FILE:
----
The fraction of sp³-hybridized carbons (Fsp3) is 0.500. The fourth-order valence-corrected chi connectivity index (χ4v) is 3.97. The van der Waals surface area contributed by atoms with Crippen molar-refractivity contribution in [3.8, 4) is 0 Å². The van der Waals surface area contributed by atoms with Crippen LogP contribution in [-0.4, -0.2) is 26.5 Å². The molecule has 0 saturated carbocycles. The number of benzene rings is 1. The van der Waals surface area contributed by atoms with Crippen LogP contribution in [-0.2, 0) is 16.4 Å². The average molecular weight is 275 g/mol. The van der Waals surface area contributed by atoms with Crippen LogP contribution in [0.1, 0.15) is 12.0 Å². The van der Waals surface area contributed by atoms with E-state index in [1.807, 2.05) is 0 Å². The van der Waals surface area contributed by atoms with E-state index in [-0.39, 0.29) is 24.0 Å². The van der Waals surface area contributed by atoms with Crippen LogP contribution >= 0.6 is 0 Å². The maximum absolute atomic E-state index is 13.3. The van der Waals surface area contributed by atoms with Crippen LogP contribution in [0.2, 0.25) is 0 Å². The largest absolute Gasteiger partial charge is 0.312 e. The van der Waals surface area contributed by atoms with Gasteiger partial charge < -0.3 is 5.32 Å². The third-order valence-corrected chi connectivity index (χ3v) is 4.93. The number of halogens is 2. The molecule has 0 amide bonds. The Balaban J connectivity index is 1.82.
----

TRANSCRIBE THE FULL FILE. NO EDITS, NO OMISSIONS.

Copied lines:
The fraction of sp³-hybridized carbons (Fsp3) is 0.500. The fourth-order valence-corrected chi connectivity index (χ4v) is 3.97. The van der Waals surface area contributed by atoms with Crippen molar-refractivity contribution in [3.8, 4) is 0 Å². The van der Waals surface area contributed by atoms with Crippen LogP contribution in [-0.4, -0.2) is 26.5 Å². The molecule has 0 saturated carbocycles. The number of benzene rings is 1. The van der Waals surface area contributed by atoms with Crippen LogP contribution in [-0.2, 0) is 16.4 Å². The average molecular weight is 275 g/mol. The van der Waals surface area contributed by atoms with Crippen LogP contribution in [0.1, 0.15) is 12.0 Å². The van der Waals surface area contributed by atoms with E-state index in [1.807, 2.05) is 0 Å². The van der Waals surface area contributed by atoms with E-state index in [-0.39, 0.29) is 24.0 Å². The van der Waals surface area contributed by atoms with Crippen LogP contribution >= 0.6 is 0 Å². The maximum absolute atomic E-state index is 13.3. The van der Waals surface area contributed by atoms with Crippen LogP contribution in [0.2, 0.25) is 0 Å². The largest absolute Gasteiger partial charge is 0.312 e. The van der Waals surface area contributed by atoms with Gasteiger partial charge < -0.3 is 5.32 Å². The third-order valence-corrected chi connectivity index (χ3v) is 4.93. The number of halogens is 2. The molecule has 0 amide bonds. The Balaban J connectivity index is 1.82.